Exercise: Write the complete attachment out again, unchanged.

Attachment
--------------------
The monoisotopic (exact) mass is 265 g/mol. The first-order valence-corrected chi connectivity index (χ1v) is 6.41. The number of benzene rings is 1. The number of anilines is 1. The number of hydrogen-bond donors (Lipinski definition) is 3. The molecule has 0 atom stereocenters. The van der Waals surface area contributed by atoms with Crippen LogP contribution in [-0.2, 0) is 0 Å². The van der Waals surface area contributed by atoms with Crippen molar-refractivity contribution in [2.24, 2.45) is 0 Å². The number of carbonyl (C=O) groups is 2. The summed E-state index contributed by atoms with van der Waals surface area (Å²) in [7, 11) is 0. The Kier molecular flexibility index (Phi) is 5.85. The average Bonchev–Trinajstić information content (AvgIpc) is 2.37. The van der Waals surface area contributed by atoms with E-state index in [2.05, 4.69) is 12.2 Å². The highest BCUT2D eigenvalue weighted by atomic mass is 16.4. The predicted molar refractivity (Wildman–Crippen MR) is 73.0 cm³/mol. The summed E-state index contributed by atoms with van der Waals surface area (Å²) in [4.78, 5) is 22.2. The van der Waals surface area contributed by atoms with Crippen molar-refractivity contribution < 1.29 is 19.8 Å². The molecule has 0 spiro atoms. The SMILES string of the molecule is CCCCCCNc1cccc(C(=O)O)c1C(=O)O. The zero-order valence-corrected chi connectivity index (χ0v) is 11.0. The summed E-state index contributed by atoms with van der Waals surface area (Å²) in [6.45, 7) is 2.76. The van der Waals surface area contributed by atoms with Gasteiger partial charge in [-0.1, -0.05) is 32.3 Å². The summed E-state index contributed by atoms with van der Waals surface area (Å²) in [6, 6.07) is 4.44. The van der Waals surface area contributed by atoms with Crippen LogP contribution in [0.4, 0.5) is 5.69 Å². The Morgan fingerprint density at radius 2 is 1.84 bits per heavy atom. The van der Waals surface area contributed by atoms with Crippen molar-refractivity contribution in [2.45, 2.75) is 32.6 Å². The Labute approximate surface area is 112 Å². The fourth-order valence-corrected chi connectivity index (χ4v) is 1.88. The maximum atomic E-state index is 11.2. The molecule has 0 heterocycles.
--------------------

The monoisotopic (exact) mass is 265 g/mol. The first-order valence-corrected chi connectivity index (χ1v) is 6.41. The number of benzene rings is 1. The number of anilines is 1. The number of hydrogen-bond donors (Lipinski definition) is 3. The molecule has 0 atom stereocenters. The van der Waals surface area contributed by atoms with Crippen LogP contribution in [-0.2, 0) is 0 Å². The van der Waals surface area contributed by atoms with Crippen molar-refractivity contribution in [2.24, 2.45) is 0 Å². The number of carbonyl (C=O) groups is 2. The summed E-state index contributed by atoms with van der Waals surface area (Å²) in [7, 11) is 0. The Kier molecular flexibility index (Phi) is 5.85. The average Bonchev–Trinajstić information content (AvgIpc) is 2.37. The van der Waals surface area contributed by atoms with E-state index in [2.05, 4.69) is 12.2 Å². The highest BCUT2D eigenvalue weighted by atomic mass is 16.4. The predicted molar refractivity (Wildman–Crippen MR) is 73.0 cm³/mol. The summed E-state index contributed by atoms with van der Waals surface area (Å²) in [4.78, 5) is 22.2. The van der Waals surface area contributed by atoms with Crippen molar-refractivity contribution < 1.29 is 19.8 Å². The molecule has 0 spiro atoms. The SMILES string of the molecule is CCCCCCNc1cccc(C(=O)O)c1C(=O)O. The zero-order valence-corrected chi connectivity index (χ0v) is 11.0. The summed E-state index contributed by atoms with van der Waals surface area (Å²) in [6.45, 7) is 2.76. The van der Waals surface area contributed by atoms with Gasteiger partial charge in [-0.1, -0.05) is 32.3 Å². The summed E-state index contributed by atoms with van der Waals surface area (Å²) in [6, 6.07) is 4.44. The van der Waals surface area contributed by atoms with Crippen LogP contribution in [0.4, 0.5) is 5.69 Å². The Morgan fingerprint density at radius 2 is 1.84 bits per heavy atom. The van der Waals surface area contributed by atoms with Crippen molar-refractivity contribution in [2.45, 2.75) is 32.6 Å². The Labute approximate surface area is 112 Å². The fourth-order valence-corrected chi connectivity index (χ4v) is 1.88. The maximum atomic E-state index is 11.2. The molecule has 0 heterocycles.